Northampton MA Real Estate | Carla Ness - Delap Real Estate


As a first-time homebuyer, it is easy to feel plenty of optimism as you search for your dream residence. And if you find your ideal house, it may seem likely that a home seller will accept your offer on the residence right away.

However, it is important to remember that a home seller might reject a first-time homebuyer's proposal, regardless of whether this homebuyer submits a competitive offer. In this scenario, a homebuyer needs to know how to move forward and continue to pursue his or her perfect residence.

What should a first-time homebuyer do if a home seller rejects an offer on a home? Here are three tips that every first-time homebuyer needs to know.

1. Learn from the Experience

If a home seller rejects an offer on a house, there is no need to worry. In fact, a first-time homebuyer may be able to resubmit an offer and find out why a home seller rejected his or her initial offer.

For example, a first-time homebuyer may lack financing at the time that he or she submits an offer on a house. But if a homebuyer gets approved for a mortgage and returns with a new offer, he or she may be more likely than before to gain a home seller's approval.

On the other hand, a homebuyer should be ready to move forward with a home search if necessary. Thus, if a home offer is rejected, try not to get too emotional. Instead, a homebuyer should be prepared to reenter the housing market and start his or her search for the perfect home from stage one.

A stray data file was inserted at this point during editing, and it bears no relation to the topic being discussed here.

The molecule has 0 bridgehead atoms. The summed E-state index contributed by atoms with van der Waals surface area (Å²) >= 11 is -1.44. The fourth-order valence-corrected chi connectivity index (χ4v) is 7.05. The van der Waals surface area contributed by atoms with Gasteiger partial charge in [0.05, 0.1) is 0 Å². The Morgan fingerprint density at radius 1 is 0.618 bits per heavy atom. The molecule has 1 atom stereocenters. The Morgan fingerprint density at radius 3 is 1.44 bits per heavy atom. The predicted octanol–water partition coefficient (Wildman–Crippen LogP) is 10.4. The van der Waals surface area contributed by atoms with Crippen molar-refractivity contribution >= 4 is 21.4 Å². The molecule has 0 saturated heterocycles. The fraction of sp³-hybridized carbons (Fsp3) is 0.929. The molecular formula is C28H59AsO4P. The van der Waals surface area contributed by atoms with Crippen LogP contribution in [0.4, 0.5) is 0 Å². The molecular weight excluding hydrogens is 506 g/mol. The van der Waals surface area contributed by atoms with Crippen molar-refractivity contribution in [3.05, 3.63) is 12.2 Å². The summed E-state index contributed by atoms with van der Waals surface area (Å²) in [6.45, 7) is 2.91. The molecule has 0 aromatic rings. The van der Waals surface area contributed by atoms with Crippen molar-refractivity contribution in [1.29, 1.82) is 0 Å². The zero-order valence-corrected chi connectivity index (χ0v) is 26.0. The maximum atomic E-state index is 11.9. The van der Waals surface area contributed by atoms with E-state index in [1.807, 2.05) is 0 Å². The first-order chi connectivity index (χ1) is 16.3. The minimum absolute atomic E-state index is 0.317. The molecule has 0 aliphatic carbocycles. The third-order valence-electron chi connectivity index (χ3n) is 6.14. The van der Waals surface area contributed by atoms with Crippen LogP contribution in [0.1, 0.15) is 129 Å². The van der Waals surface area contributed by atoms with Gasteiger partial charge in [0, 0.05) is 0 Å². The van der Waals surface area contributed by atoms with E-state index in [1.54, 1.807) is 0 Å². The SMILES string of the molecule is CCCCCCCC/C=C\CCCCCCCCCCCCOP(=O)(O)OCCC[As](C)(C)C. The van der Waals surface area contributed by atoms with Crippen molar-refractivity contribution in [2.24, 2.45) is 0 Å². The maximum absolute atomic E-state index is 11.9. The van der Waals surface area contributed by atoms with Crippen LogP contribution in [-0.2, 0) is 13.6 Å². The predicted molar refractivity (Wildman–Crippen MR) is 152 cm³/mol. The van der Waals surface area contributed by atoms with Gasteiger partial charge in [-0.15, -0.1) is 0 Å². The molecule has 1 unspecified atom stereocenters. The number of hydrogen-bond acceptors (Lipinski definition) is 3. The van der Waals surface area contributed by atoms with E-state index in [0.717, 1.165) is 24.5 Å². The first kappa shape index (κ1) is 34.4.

2. Don't Dwell on the Past

For a first-time homebuyer, it can be frustrating and annoying to conduct a home search, find the ideal home and receive a rejection after a proposal to buy the house is submitted. But there is no reason to dwell on the past for too long, as doing so may force a homebuyer to miss out on opportunities to pursue other residences.

Remember, the housing market often features dozens of outstanding houses to match all homebuyers' price ranges. This means if you receive a rejection on one home proposal, you can always restart a home search. And ultimately, a diligent homebuyer should have no trouble discovering a terrific residence, even if his or her initial offer on a residence is rejected.

3. Consult with a Real Estate Agent

A real estate agent is a housing market expert who understands what it takes to submit a competitive offer on a house. Therefore, he or she will help you prepare a fair offer on a home before you submit it.

If a home offer is rejected, a real estate agent can help you alleviate stress. This housing market professional may be able to explain why the offer was rejected and help you plan your next steps in the homebuying journey.

Don't worry if your first offer on a house is rejected – conversely, use these tips, and you can move one step closer to acquiring a stellar residence that matches or exceeds your expectations.


Once you have found the home that you want to live in, put in the offer, and start the process of closing on a home, you may feel like you’re “home free.” The hard part may technically be over, but there’s one more important thing that you need to think about before you get the keys to your place: Closing costs. 

A few days before you head to sign all of your paperwork to close on the home, your lender will send you a detailed report of different closing costs that you need to pay upon the settlement of the property. 


Closing Costs Defined